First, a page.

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Minyanville's 2006 Book Recommendations: Part I


Some of the best Wall Street minds offer their picks...


Read any good books lately? Just in case you haven't, we're here to help.

Nothing stands the test of time--or can make it go by faster--than a great book. And since sharing the best ideas is our thing here in the 'Ville, we've asked our professors to share their favorites from the past year with the Minyanville Community.

Take a look to see what the pros are reading to stay sharp and send us your favorites for our Reader's Choice column.

Rod David:

Harrington on Hold 'em: Expert Strategies for No Limit Tournament
by Dan Harrington

No Limit Hold 'em: Theory and Practice
by David Sklansky

Poker Wisdom of a Champion, originally titled According to Doyle
by Doyle Brunson

  • Some of the best books for traders aren't even about trading...The market is playing poker, and playing it well.
  • Other players are trying to read its tells, judging the market, when they should be the market. Understanding various poker tactics helps to understand whether the market is just bluffing, or really has pocket aces. No one can bet enough to make the market fold a marginal or drawing hand, but the market does that all of the time. And that's a big weapon to have or to not have, so it's a losing proposition to play against the market.
  • A better understanding of poker also helps on Wednesday nights, which is almost as important.

Ryan Krueger:

Market Wizards and New Market Wizards
by Jack Scwager
  • I can think of nothing better than always learning from the best in the world; Jack talked to many of them. I don't ever re-read books except for these two.

by Michael Lewis

  • My single favorite book on investing, told through the language of baseball.

Adventure Capitalist
by Jim Rogers

  • He gets a bad rap sometimes but nobody was more right, at the right time about commodities than this tour of the world led him to be.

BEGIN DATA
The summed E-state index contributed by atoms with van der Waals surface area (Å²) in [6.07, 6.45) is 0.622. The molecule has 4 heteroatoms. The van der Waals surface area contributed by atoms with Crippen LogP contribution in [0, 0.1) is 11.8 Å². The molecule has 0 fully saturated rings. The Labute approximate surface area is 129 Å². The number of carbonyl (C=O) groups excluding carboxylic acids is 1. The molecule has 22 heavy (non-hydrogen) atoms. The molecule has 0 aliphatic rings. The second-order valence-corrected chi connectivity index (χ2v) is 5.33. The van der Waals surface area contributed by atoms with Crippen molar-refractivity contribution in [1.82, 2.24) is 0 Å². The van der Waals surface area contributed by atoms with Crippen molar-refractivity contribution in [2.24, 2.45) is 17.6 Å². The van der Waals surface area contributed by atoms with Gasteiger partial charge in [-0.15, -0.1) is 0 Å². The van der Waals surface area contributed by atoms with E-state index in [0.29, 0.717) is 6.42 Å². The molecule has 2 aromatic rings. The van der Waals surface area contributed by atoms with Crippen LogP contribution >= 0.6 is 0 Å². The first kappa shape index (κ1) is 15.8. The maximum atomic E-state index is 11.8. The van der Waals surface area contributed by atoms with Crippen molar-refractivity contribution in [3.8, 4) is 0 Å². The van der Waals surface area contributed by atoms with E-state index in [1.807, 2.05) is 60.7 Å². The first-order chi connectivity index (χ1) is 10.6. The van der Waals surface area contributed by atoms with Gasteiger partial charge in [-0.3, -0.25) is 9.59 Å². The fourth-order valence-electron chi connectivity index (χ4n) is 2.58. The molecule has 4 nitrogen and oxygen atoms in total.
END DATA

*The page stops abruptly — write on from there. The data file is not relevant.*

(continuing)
The Mystery of Capital
by Hernando de Soto

  • Why Capitalism triumphs in the west and fails every where else.

Brian Gilmartin:

Capitalism and Freedom
by Milton Friedman

From Beirut to Jerusalem
by Thomas Friedman

9/11 Commission Report

t's Not About the Bike
by Lance Armstrong

Vitaliy Katsenelson

The Essays of Warren Buffett
by Warren Buffett
  • A book full of wisdom directly from the source – The Buffett himself. Buffett's annual reports and other writings organized by topic. I'd read this book before I'd look at any other book written about Buffett.

Basic Economics
by Thomas Sowell

  • My favorite economic book. After reading this book you'll never look at price gouging the same way (just one of many critical concepts he explains well). I probably learned more from this book than I learned from years of economics classes.

Fooled by Randomness
by Nassim Nicholas Taleb

  • I read this book probably four times. After reading this book you'll never look investment (or any) success the same way.

The Coffee Trader
by David Liss

  • A great tale on how the street functioned in 15th Century in Netherlands, and how coffee came to Europe. Also an interesting read on how Jewish people lived in Europe.

Lance Lewis:

Endurance, Shackleton's Incredible Voyage
by Alfred Lansing

Jason Goepfert:

Winning on Wall Street
by Martin Zweig
  • An approachable book that is suitable even for complete newbies to the stock market, it clearly and concisely outlines ways to systematically view data and apply what you've learned.

Pit Bull
by Martin Schwarz

  • My favorite first-person account of a trader's journey through the process of becoming a trader. Ranks right up there with the Market Wizards books.

Trade Your Way to Financial Freedom
by Van Tharp

  • The clearest book I know of that focuses on risk as opposed to reward. It does a great job of highlighting expectancy of a trading system.

David Miller:

This might seem self-serving, although I don't get any royalties, but I honestly think it is a good book.

Master Traders
edited by Fari Hamzei
  • Minyans David Miller, Jon "Dr. J" Najarian, Kevin Tuttle, Greg Collins, Phil Erlanger, Steve Shobin, and Jeff deGraaf all wrote chapters for one of the most well-received investment books of 2006.

    The book focuses on equities and derivatives for experienced traders, but it is full of tips even beginning investors can understand.

Click here to read Minyanville's 2006 Book Recommendations: Part II

No positions in stocks mentioned.

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